But Scharre doubts the viability of this scenario, since nuclear missiles could be tracked via satellite; on the contrary, given that software gives autonomy to AI-based weapons, their surveillance is enormously complex. “The biggest challenge is the difficulty in verifying compliance with any kind of cooperation,” says the expert.
“This makes it very ly that nations will invest in autonomous technology, if nothing else fear that their adversaries are doing so.”
Avoid human errors and emotions
Those who support the development of autonomous military drones also point to their ability to avoid human errors and emotions, freeing current pilots from the moral responsibility of casualties, a position defended by robotics engineer Ronald Arkin at the Georgia Institute of Technology (USA).
However, in addition to the danger of suppressing any hint of humanity, other experts suggest that the refining process of all technology is fraught with errors, and in this case will result in deaths due to software bugs or errors in recognition.
What’s more, those companies and individuals that contribute to creating the necessary basic technologies may suddenly find themselves as potential military objectives.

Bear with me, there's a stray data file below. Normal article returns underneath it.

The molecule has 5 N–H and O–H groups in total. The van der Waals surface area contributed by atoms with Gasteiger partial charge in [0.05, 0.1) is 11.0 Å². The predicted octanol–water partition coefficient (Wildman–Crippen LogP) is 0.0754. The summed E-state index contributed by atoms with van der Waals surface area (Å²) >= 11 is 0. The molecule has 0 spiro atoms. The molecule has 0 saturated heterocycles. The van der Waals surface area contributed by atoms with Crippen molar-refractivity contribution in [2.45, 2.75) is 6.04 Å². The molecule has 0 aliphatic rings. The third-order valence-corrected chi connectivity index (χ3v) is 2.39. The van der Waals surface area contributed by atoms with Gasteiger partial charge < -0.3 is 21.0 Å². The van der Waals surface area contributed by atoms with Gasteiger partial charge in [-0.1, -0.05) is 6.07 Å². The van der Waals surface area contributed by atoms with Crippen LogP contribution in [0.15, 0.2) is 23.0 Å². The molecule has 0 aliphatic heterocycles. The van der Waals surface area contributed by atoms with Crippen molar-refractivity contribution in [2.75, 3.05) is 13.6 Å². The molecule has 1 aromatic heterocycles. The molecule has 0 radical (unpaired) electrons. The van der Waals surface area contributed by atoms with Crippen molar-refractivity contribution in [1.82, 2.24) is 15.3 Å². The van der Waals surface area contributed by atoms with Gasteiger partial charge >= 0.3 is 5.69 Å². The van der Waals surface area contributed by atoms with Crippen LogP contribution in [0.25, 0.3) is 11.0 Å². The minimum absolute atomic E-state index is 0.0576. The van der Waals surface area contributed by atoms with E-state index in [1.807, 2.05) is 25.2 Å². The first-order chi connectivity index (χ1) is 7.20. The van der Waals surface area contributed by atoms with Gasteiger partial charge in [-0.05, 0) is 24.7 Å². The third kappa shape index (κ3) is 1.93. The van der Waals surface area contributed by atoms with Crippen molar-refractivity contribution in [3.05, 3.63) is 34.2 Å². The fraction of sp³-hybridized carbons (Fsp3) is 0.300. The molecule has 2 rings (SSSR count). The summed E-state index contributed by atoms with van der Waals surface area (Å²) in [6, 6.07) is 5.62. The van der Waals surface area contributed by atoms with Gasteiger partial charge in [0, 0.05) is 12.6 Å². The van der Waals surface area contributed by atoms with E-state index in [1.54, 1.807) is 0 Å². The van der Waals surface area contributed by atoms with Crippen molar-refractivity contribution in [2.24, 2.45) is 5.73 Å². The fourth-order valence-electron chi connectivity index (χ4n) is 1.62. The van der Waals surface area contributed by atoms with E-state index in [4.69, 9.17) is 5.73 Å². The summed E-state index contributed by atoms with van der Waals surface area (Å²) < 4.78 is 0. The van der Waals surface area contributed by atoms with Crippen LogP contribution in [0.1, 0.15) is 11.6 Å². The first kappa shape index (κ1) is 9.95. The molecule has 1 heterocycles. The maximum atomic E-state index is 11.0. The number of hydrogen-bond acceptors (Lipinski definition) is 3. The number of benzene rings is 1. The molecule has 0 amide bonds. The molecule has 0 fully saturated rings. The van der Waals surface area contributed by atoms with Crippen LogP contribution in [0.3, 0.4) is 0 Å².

For all of the above, organizations such as ICRAC advocate a “prohibition of the development, deployment and use of armed autonomous unmanned systems.
” According to what professor Steve Wright of the Politics & International Relations Group at Leeds Beckett University (United Kingdom) and a member of ICRAC, explained to OpenMInd, the objective of this entity is to demand from the United Nations a veto under the Geneva Convention on Certain Conventional Weapons (CCW). “The negative legal, political and ethical consequences of autonomous armed drones far outweigh any temporary military utility,” writes Wright. Last September, more than a hundred senior executives of technology companies signed an open letter urging the CCW to take action on it, although without explicitly requesting a veto.
Some organizations advocate a prohibition of armed autonomous unmanned systems. Credit: U.S. Navy/ Daniel J. McLain
“If current negotiations fail, we can anticipate these drones rapidly proliferating to both rogue states and non-state actors, including terrorists,” Wright warns.
The expert is aware that no prohibition will succeed in suppressing the risk, especially since a large part of the technologies involved are of civil development and are commercially available for other purposes, un the case of nuclear weapons.
However, Wright hopes that states and international collaboration can tackle the development and smuggling of these systems and their components.
At the last meeting of the CCW, held last November in Geneva (Switzerland), progress has been made, such as China’s opposition to autonomous weapons.
The awareness of the problem has penetrated sufficiently, writes Wright, to sign agreements aimed at preventing “a new era of push button assassination.” “Future generations will thank us when we succeed as we must,” he concludes.